New test may detect who is most at risk for Alzheimer's
Researchers at Center for BrainHealth at UT Dallas have developed a test that may help detect who is at risk for Alzheimer's disease.
In a study published in the Journal of Alzheimer's Disease, scientists found that individuals with amnestic mild cognitive impairment (aMCI) have twice the risk of others in their age group of progressing to Alzheimer's after identifying a specific variation in their brain waves.
The test uses electroencephalogram (EEG) technology, a more affordable and non-invasive alternative compared to other methods, to measure neural responses, while participants access their semantic memory—long-term memory that represents general knowledge and concepts. The findings reveal a pattern of delayed neural activity that is directly related to the severity of cognitive impairment during a word task and may indicate an early progression to Alzheimer's.
"This is a promising start at looking at a group of MCI patients. The long-term goal is whether this can be applied to individual patients one day," said study principal investigator Dr. John Hart Jr., Medical Science Director at the Center for BrainHealth and Distinguished Chair in Neuroscience and the Jane and Bud Smith Distinguished Chair.
Impaired episodic memory, the ability to retain new memories such as recent conversations, events or upcoming appointments, is a hallmark symptom of Alzheimer's. While mild cognitive impairment (MCI) is the state between healthy aging and Alzheimer's, aMCI is a specific type characterized by deficits in episodic memory.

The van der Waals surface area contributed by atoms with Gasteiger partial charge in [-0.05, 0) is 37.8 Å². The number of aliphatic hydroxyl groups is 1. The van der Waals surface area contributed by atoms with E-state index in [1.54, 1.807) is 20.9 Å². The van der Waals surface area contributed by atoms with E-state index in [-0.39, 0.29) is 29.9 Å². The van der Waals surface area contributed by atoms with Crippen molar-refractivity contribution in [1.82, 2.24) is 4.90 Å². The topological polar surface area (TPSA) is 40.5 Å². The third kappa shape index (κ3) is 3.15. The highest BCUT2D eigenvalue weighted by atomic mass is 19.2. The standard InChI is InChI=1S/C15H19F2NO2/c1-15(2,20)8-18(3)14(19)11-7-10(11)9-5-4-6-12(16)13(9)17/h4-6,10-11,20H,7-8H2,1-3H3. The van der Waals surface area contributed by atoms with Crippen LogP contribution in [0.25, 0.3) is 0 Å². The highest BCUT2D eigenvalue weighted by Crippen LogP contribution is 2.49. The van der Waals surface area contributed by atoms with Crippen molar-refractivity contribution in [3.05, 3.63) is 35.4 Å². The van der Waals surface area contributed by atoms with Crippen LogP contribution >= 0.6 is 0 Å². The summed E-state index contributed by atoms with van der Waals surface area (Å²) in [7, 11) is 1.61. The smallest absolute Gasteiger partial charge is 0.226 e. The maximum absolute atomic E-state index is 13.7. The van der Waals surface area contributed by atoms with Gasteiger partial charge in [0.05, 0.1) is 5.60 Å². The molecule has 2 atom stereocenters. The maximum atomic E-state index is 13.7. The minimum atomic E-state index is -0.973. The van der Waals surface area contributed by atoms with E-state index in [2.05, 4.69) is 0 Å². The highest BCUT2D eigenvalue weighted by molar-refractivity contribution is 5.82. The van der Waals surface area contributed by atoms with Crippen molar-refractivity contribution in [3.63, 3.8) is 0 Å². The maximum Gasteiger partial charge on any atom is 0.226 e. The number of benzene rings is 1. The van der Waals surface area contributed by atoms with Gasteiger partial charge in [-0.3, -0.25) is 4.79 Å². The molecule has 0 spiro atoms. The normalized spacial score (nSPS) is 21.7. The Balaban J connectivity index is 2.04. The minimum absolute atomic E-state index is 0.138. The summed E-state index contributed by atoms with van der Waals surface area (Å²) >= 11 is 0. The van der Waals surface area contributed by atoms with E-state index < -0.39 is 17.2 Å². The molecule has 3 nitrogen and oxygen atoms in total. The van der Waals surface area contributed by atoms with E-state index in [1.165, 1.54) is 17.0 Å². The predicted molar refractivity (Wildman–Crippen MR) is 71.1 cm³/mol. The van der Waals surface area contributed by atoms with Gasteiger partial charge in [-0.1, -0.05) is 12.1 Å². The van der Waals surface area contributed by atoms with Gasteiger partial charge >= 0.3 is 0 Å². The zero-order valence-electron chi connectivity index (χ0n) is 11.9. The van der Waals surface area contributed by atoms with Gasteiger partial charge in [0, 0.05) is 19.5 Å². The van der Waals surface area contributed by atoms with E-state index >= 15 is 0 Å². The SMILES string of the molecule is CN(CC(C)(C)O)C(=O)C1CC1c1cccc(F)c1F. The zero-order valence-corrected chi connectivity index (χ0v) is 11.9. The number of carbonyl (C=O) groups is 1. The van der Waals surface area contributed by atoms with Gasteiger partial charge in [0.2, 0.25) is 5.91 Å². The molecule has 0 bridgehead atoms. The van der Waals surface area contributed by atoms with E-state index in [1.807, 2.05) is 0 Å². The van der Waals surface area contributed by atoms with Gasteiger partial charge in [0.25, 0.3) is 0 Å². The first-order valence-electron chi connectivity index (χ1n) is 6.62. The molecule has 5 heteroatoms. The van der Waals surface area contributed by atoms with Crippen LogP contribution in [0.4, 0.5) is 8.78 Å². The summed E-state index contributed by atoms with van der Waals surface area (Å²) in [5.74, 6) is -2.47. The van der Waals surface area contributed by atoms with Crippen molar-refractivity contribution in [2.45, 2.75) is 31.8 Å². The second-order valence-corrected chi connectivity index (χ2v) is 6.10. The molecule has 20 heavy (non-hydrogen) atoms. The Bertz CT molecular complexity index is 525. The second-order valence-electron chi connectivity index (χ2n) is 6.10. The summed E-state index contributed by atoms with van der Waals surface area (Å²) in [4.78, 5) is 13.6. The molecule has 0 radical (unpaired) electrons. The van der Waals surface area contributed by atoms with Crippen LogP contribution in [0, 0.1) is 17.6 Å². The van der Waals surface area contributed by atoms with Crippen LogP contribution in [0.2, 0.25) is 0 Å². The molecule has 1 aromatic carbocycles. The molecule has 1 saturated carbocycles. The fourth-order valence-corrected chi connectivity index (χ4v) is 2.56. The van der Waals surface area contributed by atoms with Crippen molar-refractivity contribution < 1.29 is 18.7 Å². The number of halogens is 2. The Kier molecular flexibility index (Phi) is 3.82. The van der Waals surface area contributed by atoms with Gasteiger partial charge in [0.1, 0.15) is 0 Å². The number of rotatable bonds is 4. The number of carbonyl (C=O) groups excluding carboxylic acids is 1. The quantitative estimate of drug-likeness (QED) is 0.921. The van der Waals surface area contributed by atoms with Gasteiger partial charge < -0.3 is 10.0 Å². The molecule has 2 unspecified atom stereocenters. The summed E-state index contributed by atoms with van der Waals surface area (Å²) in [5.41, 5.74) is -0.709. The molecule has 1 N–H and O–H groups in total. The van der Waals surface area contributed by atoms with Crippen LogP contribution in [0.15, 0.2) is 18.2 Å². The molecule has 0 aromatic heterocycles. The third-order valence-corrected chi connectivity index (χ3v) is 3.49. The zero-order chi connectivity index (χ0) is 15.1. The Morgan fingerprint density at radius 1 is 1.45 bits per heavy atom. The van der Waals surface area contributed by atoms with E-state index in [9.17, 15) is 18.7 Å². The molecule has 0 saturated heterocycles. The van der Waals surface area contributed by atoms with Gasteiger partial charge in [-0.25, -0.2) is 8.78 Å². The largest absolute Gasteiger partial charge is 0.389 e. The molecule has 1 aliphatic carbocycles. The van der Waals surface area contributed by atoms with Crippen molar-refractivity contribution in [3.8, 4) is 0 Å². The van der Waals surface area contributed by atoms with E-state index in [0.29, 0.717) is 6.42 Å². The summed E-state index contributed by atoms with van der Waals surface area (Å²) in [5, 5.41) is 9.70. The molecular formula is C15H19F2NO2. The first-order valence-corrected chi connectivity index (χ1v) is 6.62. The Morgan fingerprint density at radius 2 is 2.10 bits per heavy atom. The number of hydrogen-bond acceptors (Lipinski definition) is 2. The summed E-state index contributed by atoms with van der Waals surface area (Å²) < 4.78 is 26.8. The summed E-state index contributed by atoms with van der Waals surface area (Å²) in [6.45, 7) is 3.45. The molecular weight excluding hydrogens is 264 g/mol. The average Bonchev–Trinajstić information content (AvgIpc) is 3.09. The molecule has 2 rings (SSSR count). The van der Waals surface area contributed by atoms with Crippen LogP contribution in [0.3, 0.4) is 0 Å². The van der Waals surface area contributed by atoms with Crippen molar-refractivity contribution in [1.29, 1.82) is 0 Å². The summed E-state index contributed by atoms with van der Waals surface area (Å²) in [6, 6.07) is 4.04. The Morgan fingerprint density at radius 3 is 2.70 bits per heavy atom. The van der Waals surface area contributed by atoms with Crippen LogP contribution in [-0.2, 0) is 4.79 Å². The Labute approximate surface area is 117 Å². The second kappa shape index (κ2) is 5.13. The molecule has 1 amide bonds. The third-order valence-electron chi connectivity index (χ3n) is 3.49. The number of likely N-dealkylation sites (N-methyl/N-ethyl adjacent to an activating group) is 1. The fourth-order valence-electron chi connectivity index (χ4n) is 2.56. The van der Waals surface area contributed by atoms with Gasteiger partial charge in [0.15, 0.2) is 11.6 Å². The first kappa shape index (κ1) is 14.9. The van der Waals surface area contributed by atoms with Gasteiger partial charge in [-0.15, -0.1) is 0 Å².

In the study, individuals with aMCI were less accurate and slower on the semantic memory task than other participants. EEG results showed delayed brain activity during the task. In the episodic memory evaluation, researchers found that the worse the performance, the greater the delayed brain activity.
For the study, 16 individuals with aMCI and 17 age-matched healthy controls were monitored by EEG and presented with pairs of words that either described features of an object or were randomly paired. For example, "humps" and "desert" would evoke the memory of the word "camel," but "humps" and "monitor" would be considered a random pair. Participants were then asked to indicate whether the pair conjured any particular object memory.
"The majority of EEG research in aMCI has focused on looking at the mind 'at rest,' but we are looking at the brain while it is engaged in the object memory retrieval process. We think this might be more sensitive and more specific in pointing out certain cognitive deficits, in this case semantic memory, than other non-EEG methods available, because EEG reflects direct neural activity," said study lead author Dr. Hsueh-Sheng Chiang, a postdoctoral fellow at UT Southwestern Medical Center who was a research doctoral student at the Center for BrainHealth at the time of the study.
"This protocol could potentially provide complementary information for diagnosis of pre-dementia stages including MCI and identify neural changes that can occur in cases of Alzheimer's disease," he said.
Chiang and Hart will continue to develop this prospective diagnostic tool.